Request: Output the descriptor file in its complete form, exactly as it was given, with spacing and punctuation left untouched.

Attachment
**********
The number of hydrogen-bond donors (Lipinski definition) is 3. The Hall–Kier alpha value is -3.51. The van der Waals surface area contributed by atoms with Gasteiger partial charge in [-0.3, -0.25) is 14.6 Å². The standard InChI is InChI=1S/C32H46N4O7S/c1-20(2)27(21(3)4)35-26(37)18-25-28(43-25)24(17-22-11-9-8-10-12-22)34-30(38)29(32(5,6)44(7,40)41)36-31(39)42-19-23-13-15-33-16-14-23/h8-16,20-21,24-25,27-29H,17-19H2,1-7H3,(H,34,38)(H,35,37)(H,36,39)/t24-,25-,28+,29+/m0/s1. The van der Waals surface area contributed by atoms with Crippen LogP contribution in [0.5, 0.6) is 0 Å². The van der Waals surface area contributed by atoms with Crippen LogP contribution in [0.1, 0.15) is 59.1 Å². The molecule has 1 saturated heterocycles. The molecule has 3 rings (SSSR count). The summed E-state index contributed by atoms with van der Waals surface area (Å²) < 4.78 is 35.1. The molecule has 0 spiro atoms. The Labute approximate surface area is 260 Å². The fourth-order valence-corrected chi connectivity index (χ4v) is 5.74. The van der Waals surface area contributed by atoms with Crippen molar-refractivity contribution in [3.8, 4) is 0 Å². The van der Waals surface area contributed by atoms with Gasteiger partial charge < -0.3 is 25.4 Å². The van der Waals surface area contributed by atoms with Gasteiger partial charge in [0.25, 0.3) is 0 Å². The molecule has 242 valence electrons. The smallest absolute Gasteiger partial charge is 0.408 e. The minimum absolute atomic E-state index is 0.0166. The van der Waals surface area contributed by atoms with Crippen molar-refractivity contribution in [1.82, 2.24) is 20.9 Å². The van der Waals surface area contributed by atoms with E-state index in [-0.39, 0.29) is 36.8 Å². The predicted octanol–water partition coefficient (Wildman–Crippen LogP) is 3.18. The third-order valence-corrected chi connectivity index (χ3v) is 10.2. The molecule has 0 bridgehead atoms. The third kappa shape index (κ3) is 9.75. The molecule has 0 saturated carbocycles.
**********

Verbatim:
The number of hydrogen-bond donors (Lipinski definition) is 3. The Hall–Kier alpha value is -3.51. The van der Waals surface area contributed by atoms with Gasteiger partial charge in [-0.3, -0.25) is 14.6 Å². The standard InChI is InChI=1S/C32H46N4O7S/c1-20(2)27(21(3)4)35-26(37)18-25-28(43-25)24(17-22-11-9-8-10-12-22)34-30(38)29(32(5,6)44(7,40)41)36-31(39)42-19-23-13-15-33-16-14-23/h8-16,20-21,24-25,27-29H,17-19H2,1-7H3,(H,34,38)(H,35,37)(H,36,39)/t24-,25-,28+,29+/m0/s1. The van der Waals surface area contributed by atoms with Crippen LogP contribution in [0.5, 0.6) is 0 Å². The van der Waals surface area contributed by atoms with Crippen LogP contribution in [0.1, 0.15) is 59.1 Å². The molecule has 1 saturated heterocycles. The molecule has 3 rings (SSSR count). The summed E-state index contributed by atoms with van der Waals surface area (Å²) < 4.78 is 35.1. The molecule has 0 spiro atoms. The Labute approximate surface area is 260 Å². The fourth-order valence-corrected chi connectivity index (χ4v) is 5.74. The van der Waals surface area contributed by atoms with Crippen molar-refractivity contribution in [3.8, 4) is 0 Å². The van der Waals surface area contributed by atoms with Gasteiger partial charge < -0.3 is 25.4 Å². The van der Waals surface area contributed by atoms with Gasteiger partial charge in [0.25, 0.3) is 0 Å². The molecule has 242 valence electrons. The smallest absolute Gasteiger partial charge is 0.408 e. The minimum absolute atomic E-state index is 0.0166. The van der Waals surface area contributed by atoms with Crippen molar-refractivity contribution in [1.82, 2.24) is 20.9 Å². The van der Waals surface area contributed by atoms with E-state index in [-0.39, 0.29) is 36.8 Å². The predicted octanol–water partition coefficient (Wildman–Crippen LogP) is 3.18. The third-order valence-corrected chi connectivity index (χ3v) is 10.2. The molecule has 0 bridgehead atoms. The third kappa shape index (κ3) is 9.75. The molecule has 0 saturated carbocycles.